Another danger is that we nurture a spirituality that has nothing to do with Sunday Mass.  The first problem with this is for those we preach to: Sunday Mass is the source and summit of our faith; we need to teach people to benefit from it, not lead them away.    The second problem is for the other people at Sunday Mass: what the parish needs most is people who can show what Sunday Mass is all about.  To nurture parish apostles, we need to teach people how to pray Sunday Mass better.

The Liturgy of the Hours is a great way to do that.  Show people what real liturgical prayer is about.  Nurture their liturgical spirituality.  With adoration and benediction, teach them to long for the Eucharist.  With the Psalms, teach them to cling to the words of Scripture.  With good preaching, teach them what everything else is really about – teach them how to listen to Scripture at Mass, how to sort out the good points in the often confused homilies, to receive the Eucharist with the fervor it deserves.

***

My proposal can be broken into parts.  I would be happy if priests just sat in the confessional, without preaching, vespers, benediction, or good music.  We can pray the liturgy of the hours even without priests, in our homes and communities, with or without serious liturgical music.  And we can preach elsewhere – this web site is one effort to preach the Gospel outside the liturgy.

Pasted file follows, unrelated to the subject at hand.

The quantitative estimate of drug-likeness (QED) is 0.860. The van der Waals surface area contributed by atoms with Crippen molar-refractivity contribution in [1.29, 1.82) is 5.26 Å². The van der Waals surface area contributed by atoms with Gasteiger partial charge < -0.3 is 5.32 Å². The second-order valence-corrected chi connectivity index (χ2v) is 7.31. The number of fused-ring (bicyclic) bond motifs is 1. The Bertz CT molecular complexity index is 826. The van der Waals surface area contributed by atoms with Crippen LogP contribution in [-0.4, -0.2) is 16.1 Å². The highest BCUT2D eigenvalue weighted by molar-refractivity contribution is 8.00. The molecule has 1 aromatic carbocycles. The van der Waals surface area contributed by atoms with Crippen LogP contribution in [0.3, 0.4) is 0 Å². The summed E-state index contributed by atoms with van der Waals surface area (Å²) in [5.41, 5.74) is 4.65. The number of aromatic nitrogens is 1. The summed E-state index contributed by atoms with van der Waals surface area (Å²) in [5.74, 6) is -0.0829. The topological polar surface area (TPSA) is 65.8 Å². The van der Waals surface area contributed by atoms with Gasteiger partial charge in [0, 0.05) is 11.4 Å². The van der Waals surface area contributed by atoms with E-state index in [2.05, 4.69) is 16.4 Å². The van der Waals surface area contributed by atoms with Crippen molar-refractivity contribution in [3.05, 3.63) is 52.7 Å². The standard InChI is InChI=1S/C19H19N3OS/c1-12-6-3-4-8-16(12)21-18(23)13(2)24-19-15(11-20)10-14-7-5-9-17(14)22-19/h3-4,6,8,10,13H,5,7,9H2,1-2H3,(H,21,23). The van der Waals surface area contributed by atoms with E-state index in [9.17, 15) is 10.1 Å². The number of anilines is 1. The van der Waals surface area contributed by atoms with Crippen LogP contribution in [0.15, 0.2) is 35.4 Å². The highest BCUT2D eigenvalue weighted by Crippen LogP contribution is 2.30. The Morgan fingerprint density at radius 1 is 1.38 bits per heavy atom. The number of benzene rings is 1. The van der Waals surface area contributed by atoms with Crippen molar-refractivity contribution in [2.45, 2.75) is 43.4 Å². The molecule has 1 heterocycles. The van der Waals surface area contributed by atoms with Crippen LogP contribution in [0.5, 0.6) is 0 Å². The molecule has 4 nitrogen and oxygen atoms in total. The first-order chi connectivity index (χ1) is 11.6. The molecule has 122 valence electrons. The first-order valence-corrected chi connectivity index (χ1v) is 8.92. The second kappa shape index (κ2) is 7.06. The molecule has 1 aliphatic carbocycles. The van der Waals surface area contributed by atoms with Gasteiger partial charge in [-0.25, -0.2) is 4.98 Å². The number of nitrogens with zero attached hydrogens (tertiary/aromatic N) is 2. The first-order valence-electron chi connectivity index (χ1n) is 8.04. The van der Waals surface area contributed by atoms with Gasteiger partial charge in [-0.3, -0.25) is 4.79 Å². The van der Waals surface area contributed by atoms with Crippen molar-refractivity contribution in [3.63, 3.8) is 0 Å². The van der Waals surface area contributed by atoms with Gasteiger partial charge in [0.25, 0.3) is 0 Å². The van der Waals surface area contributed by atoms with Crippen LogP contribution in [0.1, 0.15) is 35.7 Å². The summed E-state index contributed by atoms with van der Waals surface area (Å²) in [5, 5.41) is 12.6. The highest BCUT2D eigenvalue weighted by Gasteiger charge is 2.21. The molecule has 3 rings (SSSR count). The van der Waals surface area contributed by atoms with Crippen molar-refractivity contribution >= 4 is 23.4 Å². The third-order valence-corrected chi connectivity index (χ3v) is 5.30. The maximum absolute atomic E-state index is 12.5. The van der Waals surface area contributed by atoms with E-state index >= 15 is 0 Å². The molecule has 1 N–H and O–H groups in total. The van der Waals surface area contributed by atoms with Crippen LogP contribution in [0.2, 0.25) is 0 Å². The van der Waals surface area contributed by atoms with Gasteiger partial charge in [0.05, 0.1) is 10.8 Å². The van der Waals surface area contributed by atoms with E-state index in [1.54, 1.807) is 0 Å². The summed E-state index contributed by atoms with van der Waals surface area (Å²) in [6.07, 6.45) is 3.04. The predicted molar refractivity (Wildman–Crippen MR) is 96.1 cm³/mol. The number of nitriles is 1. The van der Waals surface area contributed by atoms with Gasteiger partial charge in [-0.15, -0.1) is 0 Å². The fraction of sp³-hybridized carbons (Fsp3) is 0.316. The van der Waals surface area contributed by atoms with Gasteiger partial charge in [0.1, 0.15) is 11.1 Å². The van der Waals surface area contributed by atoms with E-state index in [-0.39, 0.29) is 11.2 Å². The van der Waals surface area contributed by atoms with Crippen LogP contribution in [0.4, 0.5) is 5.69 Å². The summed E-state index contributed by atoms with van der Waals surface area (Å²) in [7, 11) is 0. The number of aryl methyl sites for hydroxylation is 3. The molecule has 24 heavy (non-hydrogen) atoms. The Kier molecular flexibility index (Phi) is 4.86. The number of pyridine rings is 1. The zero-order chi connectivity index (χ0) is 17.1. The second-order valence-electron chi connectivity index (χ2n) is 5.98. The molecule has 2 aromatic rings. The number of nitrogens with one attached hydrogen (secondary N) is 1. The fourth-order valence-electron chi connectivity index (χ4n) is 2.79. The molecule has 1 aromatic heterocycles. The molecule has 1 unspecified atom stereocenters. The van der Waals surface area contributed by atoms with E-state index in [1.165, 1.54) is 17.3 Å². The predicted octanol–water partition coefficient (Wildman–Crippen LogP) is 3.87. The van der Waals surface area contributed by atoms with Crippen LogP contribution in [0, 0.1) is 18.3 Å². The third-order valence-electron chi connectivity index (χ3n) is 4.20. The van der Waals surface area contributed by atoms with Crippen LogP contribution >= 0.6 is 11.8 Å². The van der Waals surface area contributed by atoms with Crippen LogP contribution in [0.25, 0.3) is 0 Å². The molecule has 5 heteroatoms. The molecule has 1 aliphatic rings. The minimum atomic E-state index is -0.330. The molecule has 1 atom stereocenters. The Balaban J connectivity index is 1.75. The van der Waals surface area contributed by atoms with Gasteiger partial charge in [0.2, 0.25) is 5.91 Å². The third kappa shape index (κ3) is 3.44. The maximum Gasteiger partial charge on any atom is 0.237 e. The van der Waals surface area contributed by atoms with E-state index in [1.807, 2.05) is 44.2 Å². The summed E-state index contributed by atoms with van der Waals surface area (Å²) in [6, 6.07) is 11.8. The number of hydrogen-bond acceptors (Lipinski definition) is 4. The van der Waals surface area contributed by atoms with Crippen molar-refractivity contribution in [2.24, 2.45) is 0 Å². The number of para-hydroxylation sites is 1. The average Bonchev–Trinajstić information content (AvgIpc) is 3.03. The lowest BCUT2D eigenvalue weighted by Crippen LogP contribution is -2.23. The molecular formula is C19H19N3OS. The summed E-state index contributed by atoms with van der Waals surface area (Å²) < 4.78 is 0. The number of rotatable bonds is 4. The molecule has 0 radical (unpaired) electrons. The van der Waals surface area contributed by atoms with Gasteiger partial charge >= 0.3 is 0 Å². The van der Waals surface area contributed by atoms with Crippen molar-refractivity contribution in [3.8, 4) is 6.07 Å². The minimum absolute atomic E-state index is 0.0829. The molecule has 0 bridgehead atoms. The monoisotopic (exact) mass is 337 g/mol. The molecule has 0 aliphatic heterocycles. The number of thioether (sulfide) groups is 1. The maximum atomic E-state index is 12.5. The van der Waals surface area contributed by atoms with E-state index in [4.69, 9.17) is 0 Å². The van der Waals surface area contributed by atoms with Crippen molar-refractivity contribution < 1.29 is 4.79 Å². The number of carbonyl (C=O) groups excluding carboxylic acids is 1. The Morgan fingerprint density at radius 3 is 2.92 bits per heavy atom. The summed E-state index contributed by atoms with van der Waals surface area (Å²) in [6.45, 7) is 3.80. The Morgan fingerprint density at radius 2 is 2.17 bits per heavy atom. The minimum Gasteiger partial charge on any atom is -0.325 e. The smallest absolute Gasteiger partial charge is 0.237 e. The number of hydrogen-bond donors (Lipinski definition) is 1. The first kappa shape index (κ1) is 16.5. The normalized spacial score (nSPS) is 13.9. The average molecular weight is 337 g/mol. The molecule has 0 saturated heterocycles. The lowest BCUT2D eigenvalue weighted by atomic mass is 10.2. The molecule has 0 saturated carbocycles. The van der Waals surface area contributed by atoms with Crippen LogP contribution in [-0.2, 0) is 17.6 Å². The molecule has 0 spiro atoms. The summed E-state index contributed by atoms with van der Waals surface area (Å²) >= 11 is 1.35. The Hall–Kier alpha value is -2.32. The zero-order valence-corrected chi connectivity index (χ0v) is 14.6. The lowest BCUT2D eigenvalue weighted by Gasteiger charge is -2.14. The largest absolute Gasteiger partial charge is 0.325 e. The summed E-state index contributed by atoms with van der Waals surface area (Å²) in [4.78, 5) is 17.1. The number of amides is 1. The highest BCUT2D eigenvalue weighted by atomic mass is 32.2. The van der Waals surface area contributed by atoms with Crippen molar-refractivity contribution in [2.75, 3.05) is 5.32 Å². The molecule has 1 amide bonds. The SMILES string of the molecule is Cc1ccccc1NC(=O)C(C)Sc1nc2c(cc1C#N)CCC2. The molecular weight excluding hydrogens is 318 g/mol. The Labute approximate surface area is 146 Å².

But wouldn’t it be better if communities could form around all of these things at once?  Vespers Sunday evening, or midweek.  Morning Prayer for mothers.  All done well, prayerfully, beautifully, with serious preaching, and confession, and benediction.  Liturgy will save the world.

What elements of this plan could you implement?  What alternatives can you suggest?

 

 

eric.m.johnston

2 Comments

  1. I have been meeting with a group to pray sung vespers regularly over the past year. We have been praying Byzantine Rite vespers every Saturday evening (because we have the enthusiastic support and participation of the pastor) and we have been praying Latin Rite vespers in tow different parishes about once a month (weekly during Advent and Lent).

    It has been very beneficial for those who participate regularly but it is a tough go. In order to do it, you need a team of committed participants. It doesn’t have to be a big team; a handful of committed persons can carry but they need to be committed. Once you have a committed team, others can join in as they are able.

    It’s best if this becomes a work of the parish though and not just the work of a special group within the parish or even across parishes. That’s why our Byzantine Rite Vespers is working better than our Latin Rite vespers; the parish and the pastor are themselves is backing it.

    • Mr. Leblanc,

      Thank you for that wonderful comment. So encouraging to hear these things are happening.

      Would you tell us more?

      Why Byzantine vespers? I sometimes attend a Byzantine Catholic Mass, and vespers at a Byzantine Catholic monastery, and they are wonderful, but I hadn’t thought of doing them in the parish.

      Tell us more, too, about parish involvement. Given what you say about needing a committed team who knows what they’re doing, I would think you would want a more specialized group. Tell us more about relations with the parish.

      Anyone else have experience with this?